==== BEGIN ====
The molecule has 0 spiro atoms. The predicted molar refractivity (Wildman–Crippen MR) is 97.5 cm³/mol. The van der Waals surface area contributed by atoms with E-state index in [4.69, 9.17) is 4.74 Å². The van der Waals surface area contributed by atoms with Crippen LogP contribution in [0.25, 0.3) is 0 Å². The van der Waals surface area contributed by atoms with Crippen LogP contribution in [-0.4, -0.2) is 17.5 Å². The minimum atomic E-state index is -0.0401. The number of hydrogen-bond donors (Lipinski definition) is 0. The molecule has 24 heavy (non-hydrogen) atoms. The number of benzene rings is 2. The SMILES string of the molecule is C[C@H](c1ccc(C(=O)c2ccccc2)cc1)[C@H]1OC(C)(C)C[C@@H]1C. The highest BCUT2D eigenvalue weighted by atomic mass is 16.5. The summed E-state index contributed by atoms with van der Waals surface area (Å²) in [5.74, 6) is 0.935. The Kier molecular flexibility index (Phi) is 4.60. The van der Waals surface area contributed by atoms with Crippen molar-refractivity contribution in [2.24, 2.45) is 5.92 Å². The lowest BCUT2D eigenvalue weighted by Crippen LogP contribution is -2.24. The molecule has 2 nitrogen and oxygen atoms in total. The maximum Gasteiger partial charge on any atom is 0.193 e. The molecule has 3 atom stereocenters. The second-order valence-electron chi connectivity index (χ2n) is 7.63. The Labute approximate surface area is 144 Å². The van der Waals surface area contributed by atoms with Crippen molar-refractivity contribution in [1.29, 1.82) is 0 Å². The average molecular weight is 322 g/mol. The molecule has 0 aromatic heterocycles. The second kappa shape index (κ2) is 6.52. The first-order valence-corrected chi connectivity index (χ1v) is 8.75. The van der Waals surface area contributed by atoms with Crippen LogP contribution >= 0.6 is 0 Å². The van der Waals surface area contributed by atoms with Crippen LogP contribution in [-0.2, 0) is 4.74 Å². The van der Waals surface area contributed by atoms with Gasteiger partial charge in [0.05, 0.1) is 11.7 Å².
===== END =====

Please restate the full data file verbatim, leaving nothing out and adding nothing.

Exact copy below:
The molecule has 0 spiro atoms. The predicted molar refractivity (Wildman–Crippen MR) is 97.5 cm³/mol. The van der Waals surface area contributed by atoms with E-state index in [4.69, 9.17) is 4.74 Å². The van der Waals surface area contributed by atoms with Crippen LogP contribution in [0.25, 0.3) is 0 Å². The van der Waals surface area contributed by atoms with Crippen LogP contribution in [-0.4, -0.2) is 17.5 Å². The minimum atomic E-state index is -0.0401. The number of hydrogen-bond donors (Lipinski definition) is 0. The molecule has 24 heavy (non-hydrogen) atoms. The number of benzene rings is 2. The SMILES string of the molecule is C[C@H](c1ccc(C(=O)c2ccccc2)cc1)[C@H]1OC(C)(C)C[C@@H]1C. The highest BCUT2D eigenvalue weighted by atomic mass is 16.5. The summed E-state index contributed by atoms with van der Waals surface area (Å²) in [5.74, 6) is 0.935. The Kier molecular flexibility index (Phi) is 4.60. The van der Waals surface area contributed by atoms with Crippen molar-refractivity contribution in [2.24, 2.45) is 5.92 Å². The lowest BCUT2D eigenvalue weighted by Crippen LogP contribution is -2.24. The molecule has 2 nitrogen and oxygen atoms in total. The maximum Gasteiger partial charge on any atom is 0.193 e. The molecule has 3 atom stereocenters. The second-order valence-electron chi connectivity index (χ2n) is 7.63. The Labute approximate surface area is 144 Å². The van der Waals surface area contributed by atoms with Crippen molar-refractivity contribution in [1.29, 1.82) is 0 Å². The average molecular weight is 322 g/mol. The molecule has 0 aromatic heterocycles. The second kappa shape index (κ2) is 6.52. The first-order valence-corrected chi connectivity index (χ1v) is 8.75. The van der Waals surface area contributed by atoms with Crippen LogP contribution >= 0.6 is 0 Å². The van der Waals surface area contributed by atoms with Crippen LogP contribution in [-0.2, 0) is 4.74 Å². The van der Waals surface area contributed by atoms with Gasteiger partial charge in [0.05, 0.1) is 11.7 Å².